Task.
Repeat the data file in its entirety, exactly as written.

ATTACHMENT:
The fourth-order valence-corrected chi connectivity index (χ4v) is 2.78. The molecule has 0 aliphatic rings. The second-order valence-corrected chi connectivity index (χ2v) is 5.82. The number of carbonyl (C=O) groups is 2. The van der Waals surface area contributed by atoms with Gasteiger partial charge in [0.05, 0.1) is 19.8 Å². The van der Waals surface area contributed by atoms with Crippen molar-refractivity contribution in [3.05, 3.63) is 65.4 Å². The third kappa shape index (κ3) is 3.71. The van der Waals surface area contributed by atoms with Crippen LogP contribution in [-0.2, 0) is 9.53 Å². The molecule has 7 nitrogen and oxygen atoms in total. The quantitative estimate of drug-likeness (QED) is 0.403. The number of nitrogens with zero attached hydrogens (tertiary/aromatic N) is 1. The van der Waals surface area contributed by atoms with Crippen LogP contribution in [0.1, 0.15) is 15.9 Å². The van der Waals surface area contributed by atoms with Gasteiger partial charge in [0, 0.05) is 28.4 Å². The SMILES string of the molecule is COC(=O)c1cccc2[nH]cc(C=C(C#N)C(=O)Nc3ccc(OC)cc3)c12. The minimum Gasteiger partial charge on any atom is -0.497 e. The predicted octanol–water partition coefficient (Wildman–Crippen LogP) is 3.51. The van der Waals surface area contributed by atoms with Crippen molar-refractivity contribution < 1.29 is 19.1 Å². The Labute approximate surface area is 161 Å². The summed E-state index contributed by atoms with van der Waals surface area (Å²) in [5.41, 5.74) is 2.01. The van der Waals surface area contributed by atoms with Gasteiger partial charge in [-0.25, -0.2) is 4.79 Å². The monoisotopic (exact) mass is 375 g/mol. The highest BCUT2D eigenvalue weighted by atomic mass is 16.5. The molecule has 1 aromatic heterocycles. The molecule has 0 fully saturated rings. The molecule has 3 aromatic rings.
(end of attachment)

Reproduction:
The fourth-order valence-corrected chi connectivity index (χ4v) is 2.78. The molecule has 0 aliphatic rings. The second-order valence-corrected chi connectivity index (χ2v) is 5.82. The number of carbonyl (C=O) groups is 2. The van der Waals surface area contributed by atoms with Gasteiger partial charge in [0.05, 0.1) is 19.8 Å². The van der Waals surface area contributed by atoms with Crippen molar-refractivity contribution in [3.05, 3.63) is 65.4 Å². The third kappa shape index (κ3) is 3.71. The van der Waals surface area contributed by atoms with Crippen LogP contribution in [-0.2, 0) is 9.53 Å². The molecule has 7 nitrogen and oxygen atoms in total. The quantitative estimate of drug-likeness (QED) is 0.403. The number of nitrogens with zero attached hydrogens (tertiary/aromatic N) is 1. The van der Waals surface area contributed by atoms with Crippen LogP contribution in [0.1, 0.15) is 15.9 Å². The van der Waals surface area contributed by atoms with Gasteiger partial charge in [0, 0.05) is 28.4 Å². The SMILES string of the molecule is COC(=O)c1cccc2[nH]cc(C=C(C#N)C(=O)Nc3ccc(OC)cc3)c12. The minimum Gasteiger partial charge on any atom is -0.497 e. The predicted octanol–water partition coefficient (Wildman–Crippen LogP) is 3.51. The van der Waals surface area contributed by atoms with Crippen molar-refractivity contribution < 1.29 is 19.1 Å². The Labute approximate surface area is 161 Å². The summed E-state index contributed by atoms with van der Waals surface area (Å²) in [5.41, 5.74) is 2.01. The van der Waals surface area contributed by atoms with Gasteiger partial charge in [-0.25, -0.2) is 4.79 Å². The monoisotopic (exact) mass is 375 g/mol. The highest BCUT2D eigenvalue weighted by atomic mass is 16.5. The molecule has 1 aromatic heterocycles. The molecule has 0 fully saturated rings. The molecule has 3 aromatic rings.